3. doctorevil30564

    doctorevil30564

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    Aug 4, 2012 at 7:25 PM #3
    doctorevil30564

    doctorevil30564

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    looking good.

    I once did a aluminum skyhawk pc case with window kit and UV LED fans and used UV reactive rounded IDE cables. It looked awesome.
     
  4. MacTester57

    MacTester57

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    Aug 4, 2012 at 9:26 PM #4
    MacTester57

    MacTester57

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    Looks good! I want more pics :thumbup:
     
  5. chaosdesigns

    chaosdesigns

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    Aug 5, 2012 at 2:22 AM #5
    chaosdesigns

    chaosdesigns

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    Im not going to post pictures of disassembling the G5, cleaning the case and the resulting box full of parts. You have all seen them before and they are not unique. So, we will skip right to....

    Fitting the Motherboard Tray
    I cut the back panel for the motherboard tray. Last time I left too much of the case on the tray side and I wound up having the tray on the inside of the case and the tray's back panel on the outside of the case (sandwiching the case). This introduces a bit of a warp in the tray assembly that I wanted to avoid this time around. I am using the Mountain Mods motherboard tray with 2 80mm fan holes.
    [​IMG]

    Fitting the Back Panel, view from inside.
    [​IMG]

    Top View
    [​IMG]

    Rear View
    [​IMG]


    I cut the back panel for the door latch. I used a table saw to make the cut nice and straight. I used a piece of wood under the aluminum back panel when cutting to avoid causing deep scratches while sliding the panel across the top of the table saw. I tidied up the cut and rounded the corners with a hand file. Some small scratches formed on the brushed aluminum while cutting it, and these were easily removed by using a sponge sanding block.
    [​IMG]

    Next, I have to determine exactly where the motherboard standoffs land on the motherboard tray and drill the holes for mounting. Stay Tuned!
     
    Last edited: Jul 3, 2017
  6. doctorevil30564

    doctorevil30564

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    Aug 5, 2012 at 2:30 AM #6
    doctorevil30564

    doctorevil30564

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    the cuts look very well done. when I do my G5 mod I can only hope my cuts looks half as good as this.
     
  7. chaosdesigns

    chaosdesigns

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    Aug 5, 2012 at 4:09 AM #7
    chaosdesigns

    chaosdesigns

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    Thanks! The cut along the edge of the case through solid aluminum (no holes) was brutal!!! I broke at least seven cutting discs doing that one cut alone.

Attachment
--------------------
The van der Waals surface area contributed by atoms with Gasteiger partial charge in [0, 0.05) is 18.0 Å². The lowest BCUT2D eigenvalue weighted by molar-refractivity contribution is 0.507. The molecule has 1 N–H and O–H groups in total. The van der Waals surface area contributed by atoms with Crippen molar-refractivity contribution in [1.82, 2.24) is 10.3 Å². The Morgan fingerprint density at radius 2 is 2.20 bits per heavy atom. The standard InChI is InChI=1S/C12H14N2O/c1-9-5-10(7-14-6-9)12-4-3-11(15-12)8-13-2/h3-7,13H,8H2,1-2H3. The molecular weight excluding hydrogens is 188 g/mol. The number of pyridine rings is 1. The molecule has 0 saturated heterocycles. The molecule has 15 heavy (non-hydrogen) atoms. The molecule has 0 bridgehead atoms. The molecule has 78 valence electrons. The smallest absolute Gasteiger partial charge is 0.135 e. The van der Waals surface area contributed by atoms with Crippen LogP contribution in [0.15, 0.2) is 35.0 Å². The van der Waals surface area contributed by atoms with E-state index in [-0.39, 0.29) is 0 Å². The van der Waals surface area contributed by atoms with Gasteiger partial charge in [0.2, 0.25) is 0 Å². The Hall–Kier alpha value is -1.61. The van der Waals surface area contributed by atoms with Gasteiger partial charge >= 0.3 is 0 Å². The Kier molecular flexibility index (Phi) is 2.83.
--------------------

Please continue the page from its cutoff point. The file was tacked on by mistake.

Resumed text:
8. doctorevil30564

    doctorevil30564

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    Aug 5, 2012 at 4:19 PM #8
    doctorevil30564

    doctorevil30564

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    When I first tried to cut the I/O backplate on my G4, I was using those brown cutting disks, I had to be careful or I'd break the disk every couple of minutes because I'd put too much pressure on it. I wound up going to Lowes and buying a EZ-lock attachment that came with a bunch of cutting disks one of which was a black carbon fiber reinforced disk for cutting metal. By then I had severely screwed up the I/O backplate so I gave up and bought the Laser cut one I used, but that new disc did make it super easy to do the cuts on the Optical drive bracket and the metal shelf underneath the bracket. It was like cutting through butter with a hot knife with it. Made me wish I had been smart enough to buy that in the first place.

    But I am pleased at how good the laser cut I/O backplate worked, so I guess I did ok. I am hoping though that the carbon fiber cutting disk will work as well on the aluminum of the G5 case too though.
     
  9. chaosdesigns

    chaosdesigns

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    Aug 5, 2012 at 4:33 PM #9
    chaosdesigns

    chaosdesigns

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    Thats interesting. I didn't know that a carbon fibre version existed. I will definitely try to find one for when I mod my G4 MDD. I also have a multi tool, one that oscillates the cutting wheel. And the guy at the store said to put wax on the blade when cutting aluminum. I wonder if that might help with the carbon fibre disk.
     
  10. doctorevil30564

    doctorevil30564

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    Aug 5, 2012 at 8:45 PM #10
    doctorevil30564

    doctorevil30564